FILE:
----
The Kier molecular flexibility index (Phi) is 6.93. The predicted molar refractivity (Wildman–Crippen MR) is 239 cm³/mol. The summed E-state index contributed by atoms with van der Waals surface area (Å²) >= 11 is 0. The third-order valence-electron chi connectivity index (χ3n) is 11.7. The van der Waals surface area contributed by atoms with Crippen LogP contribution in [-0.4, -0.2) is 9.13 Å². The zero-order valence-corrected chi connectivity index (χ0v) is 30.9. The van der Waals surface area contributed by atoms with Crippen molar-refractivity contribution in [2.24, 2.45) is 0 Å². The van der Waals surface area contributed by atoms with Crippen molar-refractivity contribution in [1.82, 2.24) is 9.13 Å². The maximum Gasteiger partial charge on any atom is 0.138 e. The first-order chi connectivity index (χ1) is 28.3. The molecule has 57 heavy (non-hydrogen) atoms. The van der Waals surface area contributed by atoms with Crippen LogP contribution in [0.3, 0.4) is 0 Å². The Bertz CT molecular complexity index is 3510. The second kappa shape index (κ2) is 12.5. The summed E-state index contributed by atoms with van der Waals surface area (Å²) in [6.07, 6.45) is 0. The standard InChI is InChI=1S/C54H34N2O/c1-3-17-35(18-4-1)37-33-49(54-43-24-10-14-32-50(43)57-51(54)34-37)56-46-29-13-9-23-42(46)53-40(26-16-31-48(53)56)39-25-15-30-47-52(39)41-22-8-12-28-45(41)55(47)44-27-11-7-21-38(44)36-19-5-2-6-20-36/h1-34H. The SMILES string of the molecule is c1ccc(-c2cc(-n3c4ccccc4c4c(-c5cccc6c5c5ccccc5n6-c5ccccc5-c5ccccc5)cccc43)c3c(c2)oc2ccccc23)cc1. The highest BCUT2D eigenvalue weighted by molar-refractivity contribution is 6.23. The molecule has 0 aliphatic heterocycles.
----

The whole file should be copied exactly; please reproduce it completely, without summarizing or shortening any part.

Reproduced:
The Kier molecular flexibility index (Phi) is 6.93. The predicted molar refractivity (Wildman–Crippen MR) is 239 cm³/mol. The summed E-state index contributed by atoms with van der Waals surface area (Å²) >= 11 is 0. The third-order valence-electron chi connectivity index (χ3n) is 11.7. The van der Waals surface area contributed by atoms with Crippen LogP contribution in [-0.4, -0.2) is 9.13 Å². The zero-order valence-corrected chi connectivity index (χ0v) is 30.9. The van der Waals surface area contributed by atoms with Crippen molar-refractivity contribution in [2.24, 2.45) is 0 Å². The van der Waals surface area contributed by atoms with Crippen molar-refractivity contribution in [1.82, 2.24) is 9.13 Å². The maximum Gasteiger partial charge on any atom is 0.138 e. The first-order chi connectivity index (χ1) is 28.3. The molecule has 57 heavy (non-hydrogen) atoms. The van der Waals surface area contributed by atoms with Crippen LogP contribution in [0.3, 0.4) is 0 Å². The Bertz CT molecular complexity index is 3510. The second kappa shape index (κ2) is 12.5. The summed E-state index contributed by atoms with van der Waals surface area (Å²) in [6.07, 6.45) is 0. The standard InChI is InChI=1S/C54H34N2O/c1-3-17-35(18-4-1)37-33-49(54-43-24-10-14-32-50(43)57-51(54)34-37)56-46-29-13-9-23-42(46)53-40(26-16-31-48(53)56)39-25-15-30-47-52(39)41-22-8-12-28-45(41)55(47)44-27-11-7-21-38(44)36-19-5-2-6-20-36/h1-34H. The SMILES string of the molecule is c1ccc(-c2cc(-n3c4ccccc4c4c(-c5cccc6c5c5ccccc5n6-c5ccccc5-c5ccccc5)cccc43)c3c(c2)oc2ccccc23)cc1. The highest BCUT2D eigenvalue weighted by molar-refractivity contribution is 6.23. The molecule has 0 aliphatic heterocycles.